Oh, I see. So NVLinks - GPU to GPU, and NVSwitch… We’ll call that now, but listeners, if you know we’re wrong, let us know and we’ll put a note in the show notes, or something. That’s good to make that connection.
And of course, these - because they’re connectable and scalable in this way, it seems like this is their new way of replacing what they did have in the DGXs; the DGXs were the sort of boxes that they put in data centers… GPU data centers to scale up, like an AI super-computer of some type.
Correct. Or a cluster of them, which is becoming more and more common. In the earlier days, when the original DGX 1 came out, and it had 8 GPUs in it, people would get that, and that in itself - people were calling it a super-computer. We talk like that’s such a long time ago, but it’s only been a couple of years. Then they moved to DGX 2, that was 16, and then they’ve actually scaled back… In just a moment, let’s talk about that.
So now we have this new NVIDIA DGX A100, which they’ve kind of broken the paradigm of their labeling… So they went from DGX 1 originally, to DGX 2, and now they’ve gone to DGX A100.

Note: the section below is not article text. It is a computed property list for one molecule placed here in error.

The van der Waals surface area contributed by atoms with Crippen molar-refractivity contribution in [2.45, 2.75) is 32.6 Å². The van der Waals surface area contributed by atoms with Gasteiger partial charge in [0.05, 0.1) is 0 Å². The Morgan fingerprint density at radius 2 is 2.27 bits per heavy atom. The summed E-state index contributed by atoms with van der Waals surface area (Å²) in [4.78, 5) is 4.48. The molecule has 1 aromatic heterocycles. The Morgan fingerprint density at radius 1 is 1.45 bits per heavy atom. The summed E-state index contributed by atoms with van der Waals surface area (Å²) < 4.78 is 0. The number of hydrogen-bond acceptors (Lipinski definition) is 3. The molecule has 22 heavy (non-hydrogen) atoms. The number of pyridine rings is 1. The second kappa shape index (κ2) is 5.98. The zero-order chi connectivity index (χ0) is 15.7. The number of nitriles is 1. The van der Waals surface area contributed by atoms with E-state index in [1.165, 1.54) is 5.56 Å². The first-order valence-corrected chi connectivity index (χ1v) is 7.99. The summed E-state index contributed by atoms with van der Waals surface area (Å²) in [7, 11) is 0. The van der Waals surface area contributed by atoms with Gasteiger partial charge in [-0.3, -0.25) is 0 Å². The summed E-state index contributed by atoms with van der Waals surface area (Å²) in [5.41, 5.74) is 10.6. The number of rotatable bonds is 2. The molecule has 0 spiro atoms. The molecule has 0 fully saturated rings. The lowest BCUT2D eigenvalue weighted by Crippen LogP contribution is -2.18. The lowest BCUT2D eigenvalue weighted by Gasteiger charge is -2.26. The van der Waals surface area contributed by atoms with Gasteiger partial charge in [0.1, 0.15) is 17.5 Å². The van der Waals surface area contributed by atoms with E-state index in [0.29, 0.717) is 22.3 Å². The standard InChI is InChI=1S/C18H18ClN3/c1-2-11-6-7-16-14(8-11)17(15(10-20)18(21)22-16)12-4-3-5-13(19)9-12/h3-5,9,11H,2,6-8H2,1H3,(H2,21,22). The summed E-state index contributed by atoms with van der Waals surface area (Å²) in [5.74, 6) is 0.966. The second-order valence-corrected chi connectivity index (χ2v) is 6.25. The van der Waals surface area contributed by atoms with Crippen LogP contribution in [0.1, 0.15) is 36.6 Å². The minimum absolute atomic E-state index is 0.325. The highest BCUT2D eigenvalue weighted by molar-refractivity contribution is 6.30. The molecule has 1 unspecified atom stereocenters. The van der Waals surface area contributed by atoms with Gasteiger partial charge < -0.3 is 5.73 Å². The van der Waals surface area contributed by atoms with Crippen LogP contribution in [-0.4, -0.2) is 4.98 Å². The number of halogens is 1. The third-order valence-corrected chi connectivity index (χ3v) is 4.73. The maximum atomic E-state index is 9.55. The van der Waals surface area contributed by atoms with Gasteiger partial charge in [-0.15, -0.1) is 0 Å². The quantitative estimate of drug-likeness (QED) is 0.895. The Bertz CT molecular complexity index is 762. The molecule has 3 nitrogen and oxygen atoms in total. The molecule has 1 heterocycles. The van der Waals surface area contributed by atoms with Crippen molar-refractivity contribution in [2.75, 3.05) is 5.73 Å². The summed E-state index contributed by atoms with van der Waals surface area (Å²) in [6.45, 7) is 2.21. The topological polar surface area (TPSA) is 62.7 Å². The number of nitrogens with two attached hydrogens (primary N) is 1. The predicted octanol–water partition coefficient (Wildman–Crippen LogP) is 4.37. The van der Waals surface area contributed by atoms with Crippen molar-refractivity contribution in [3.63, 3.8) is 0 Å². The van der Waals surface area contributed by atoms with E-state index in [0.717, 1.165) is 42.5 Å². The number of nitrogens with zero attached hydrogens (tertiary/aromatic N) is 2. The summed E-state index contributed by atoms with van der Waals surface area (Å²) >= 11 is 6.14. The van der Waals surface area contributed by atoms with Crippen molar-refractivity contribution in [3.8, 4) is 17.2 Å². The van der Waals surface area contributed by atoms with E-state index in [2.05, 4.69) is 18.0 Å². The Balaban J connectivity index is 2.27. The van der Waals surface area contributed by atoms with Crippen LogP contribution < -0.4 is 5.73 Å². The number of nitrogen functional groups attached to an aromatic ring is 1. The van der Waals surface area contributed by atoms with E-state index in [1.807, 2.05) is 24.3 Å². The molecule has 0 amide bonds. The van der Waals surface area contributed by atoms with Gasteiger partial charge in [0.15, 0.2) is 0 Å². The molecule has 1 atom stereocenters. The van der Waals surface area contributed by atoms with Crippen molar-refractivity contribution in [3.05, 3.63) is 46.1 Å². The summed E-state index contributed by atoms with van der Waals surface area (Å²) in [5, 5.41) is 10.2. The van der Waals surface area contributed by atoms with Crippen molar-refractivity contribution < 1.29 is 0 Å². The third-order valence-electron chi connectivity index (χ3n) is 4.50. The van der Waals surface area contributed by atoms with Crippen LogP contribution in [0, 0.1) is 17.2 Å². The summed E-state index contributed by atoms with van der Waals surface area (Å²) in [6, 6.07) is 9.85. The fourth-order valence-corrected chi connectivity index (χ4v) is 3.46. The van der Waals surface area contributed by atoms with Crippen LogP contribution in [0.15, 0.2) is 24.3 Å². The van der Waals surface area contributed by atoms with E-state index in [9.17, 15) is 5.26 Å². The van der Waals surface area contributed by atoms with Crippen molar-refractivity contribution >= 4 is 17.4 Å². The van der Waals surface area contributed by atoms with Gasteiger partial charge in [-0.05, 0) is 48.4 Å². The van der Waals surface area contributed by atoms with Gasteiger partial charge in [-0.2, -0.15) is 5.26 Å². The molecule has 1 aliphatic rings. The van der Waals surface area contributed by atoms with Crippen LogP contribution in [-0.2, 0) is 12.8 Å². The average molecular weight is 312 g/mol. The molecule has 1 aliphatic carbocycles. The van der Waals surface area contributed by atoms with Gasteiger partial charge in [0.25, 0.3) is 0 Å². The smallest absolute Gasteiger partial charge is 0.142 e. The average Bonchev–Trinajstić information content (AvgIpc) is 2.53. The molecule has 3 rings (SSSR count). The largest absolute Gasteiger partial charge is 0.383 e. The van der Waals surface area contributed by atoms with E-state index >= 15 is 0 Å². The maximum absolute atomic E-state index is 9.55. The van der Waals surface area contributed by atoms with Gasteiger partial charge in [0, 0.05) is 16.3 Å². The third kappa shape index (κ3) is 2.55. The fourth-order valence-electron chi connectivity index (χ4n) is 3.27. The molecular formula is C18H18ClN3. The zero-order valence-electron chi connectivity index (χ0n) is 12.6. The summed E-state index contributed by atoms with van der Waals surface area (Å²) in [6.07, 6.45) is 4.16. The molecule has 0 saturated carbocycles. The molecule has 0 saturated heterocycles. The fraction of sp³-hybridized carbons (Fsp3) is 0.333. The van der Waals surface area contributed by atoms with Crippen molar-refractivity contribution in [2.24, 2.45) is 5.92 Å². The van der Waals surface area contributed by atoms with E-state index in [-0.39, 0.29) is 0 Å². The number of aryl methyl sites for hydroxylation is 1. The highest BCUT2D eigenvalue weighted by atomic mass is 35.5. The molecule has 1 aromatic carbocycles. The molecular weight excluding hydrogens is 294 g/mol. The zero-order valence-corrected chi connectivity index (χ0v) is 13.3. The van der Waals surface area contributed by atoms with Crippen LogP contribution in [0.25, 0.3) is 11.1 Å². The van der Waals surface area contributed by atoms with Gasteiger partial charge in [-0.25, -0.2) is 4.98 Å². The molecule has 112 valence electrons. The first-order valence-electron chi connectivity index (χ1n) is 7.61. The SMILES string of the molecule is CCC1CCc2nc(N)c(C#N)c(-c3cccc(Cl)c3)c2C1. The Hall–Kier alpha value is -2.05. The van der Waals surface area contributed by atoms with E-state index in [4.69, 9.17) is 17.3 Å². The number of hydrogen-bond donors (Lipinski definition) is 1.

Maybe you’ll get one. I don’t know if I’m gonna get one…
Sadly, I’m not in charge of procurement, and I’m certainly not in charge of procuring one for my own personal use. We’ll see.
I’m guessing that my non-profit is not gonna go on, but if you happen to be getting your DGX A100 and you’d like me to run my training on it, I would be more than happy to do some benchmarking for you.
Gotcha. I’ll talk to my bosses’ bosses’ boss and see what’s possible.
I’m there for you, my friend.
I’m really into the mooching today.
Totally, I got it. I’m good. We’re there to support you. I’m there for you. But yeah, with this new architecture it’s much more performant, but they’ve actually cut the number of GPUs in the server back down to 8 from 16… But it has the enhancements that we just talked about, that are at the processor level architecturally.